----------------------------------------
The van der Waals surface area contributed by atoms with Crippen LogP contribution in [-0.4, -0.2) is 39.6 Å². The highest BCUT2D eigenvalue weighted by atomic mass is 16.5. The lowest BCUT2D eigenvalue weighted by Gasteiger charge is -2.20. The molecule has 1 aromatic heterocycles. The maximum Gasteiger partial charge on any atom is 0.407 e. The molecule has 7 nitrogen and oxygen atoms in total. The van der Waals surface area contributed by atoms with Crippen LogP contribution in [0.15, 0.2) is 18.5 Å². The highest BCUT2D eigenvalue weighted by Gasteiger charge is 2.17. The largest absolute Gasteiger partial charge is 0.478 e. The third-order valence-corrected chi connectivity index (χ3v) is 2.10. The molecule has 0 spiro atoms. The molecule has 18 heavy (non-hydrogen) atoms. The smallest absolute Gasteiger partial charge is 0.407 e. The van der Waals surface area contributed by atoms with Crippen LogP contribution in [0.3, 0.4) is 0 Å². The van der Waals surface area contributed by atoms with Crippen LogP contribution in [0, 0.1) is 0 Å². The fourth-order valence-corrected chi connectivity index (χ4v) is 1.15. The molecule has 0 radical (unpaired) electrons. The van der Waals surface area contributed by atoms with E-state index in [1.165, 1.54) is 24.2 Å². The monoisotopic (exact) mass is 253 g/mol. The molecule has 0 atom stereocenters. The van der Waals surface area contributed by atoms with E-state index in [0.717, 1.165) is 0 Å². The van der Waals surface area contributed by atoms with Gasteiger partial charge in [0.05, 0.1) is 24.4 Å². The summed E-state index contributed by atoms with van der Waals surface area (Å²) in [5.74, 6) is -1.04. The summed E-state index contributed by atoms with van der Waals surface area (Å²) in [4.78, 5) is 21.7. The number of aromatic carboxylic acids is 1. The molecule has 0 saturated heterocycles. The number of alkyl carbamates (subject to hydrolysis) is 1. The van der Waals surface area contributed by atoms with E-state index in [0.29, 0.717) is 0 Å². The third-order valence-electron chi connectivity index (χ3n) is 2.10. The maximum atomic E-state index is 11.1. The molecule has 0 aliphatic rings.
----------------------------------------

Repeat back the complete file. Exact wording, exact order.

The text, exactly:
The van der Waals surface area contributed by atoms with Crippen LogP contribution in [-0.4, -0.2) is 39.6 Å². The highest BCUT2D eigenvalue weighted by atomic mass is 16.5. The lowest BCUT2D eigenvalue weighted by Gasteiger charge is -2.20. The molecule has 1 aromatic heterocycles. The maximum Gasteiger partial charge on any atom is 0.407 e. The molecule has 7 nitrogen and oxygen atoms in total. The van der Waals surface area contributed by atoms with Crippen LogP contribution in [0.15, 0.2) is 18.5 Å². The highest BCUT2D eigenvalue weighted by Gasteiger charge is 2.17. The largest absolute Gasteiger partial charge is 0.478 e. The third-order valence-corrected chi connectivity index (χ3v) is 2.10. The molecule has 0 spiro atoms. The molecule has 18 heavy (non-hydrogen) atoms. The smallest absolute Gasteiger partial charge is 0.407 e. The van der Waals surface area contributed by atoms with Crippen LogP contribution in [0.3, 0.4) is 0 Å². The van der Waals surface area contributed by atoms with Crippen LogP contribution in [0, 0.1) is 0 Å². The fourth-order valence-corrected chi connectivity index (χ4v) is 1.15. The molecule has 0 radical (unpaired) electrons. The van der Waals surface area contributed by atoms with E-state index in [1.165, 1.54) is 24.2 Å². The monoisotopic (exact) mass is 253 g/mol. The molecule has 0 atom stereocenters. The van der Waals surface area contributed by atoms with E-state index in [0.717, 1.165) is 0 Å². The van der Waals surface area contributed by atoms with Gasteiger partial charge in [0.05, 0.1) is 24.4 Å². The summed E-state index contributed by atoms with van der Waals surface area (Å²) in [5.74, 6) is -1.04. The summed E-state index contributed by atoms with van der Waals surface area (Å²) in [4.78, 5) is 21.7. The number of aromatic carboxylic acids is 1. The molecule has 0 saturated heterocycles. The number of alkyl carbamates (subject to hydrolysis) is 1. The van der Waals surface area contributed by atoms with E-state index in [0.29, 0.717) is 0 Å². The third-order valence-electron chi connectivity index (χ3n) is 2.10. The maximum atomic E-state index is 11.1. The molecule has 0 aliphatic rings.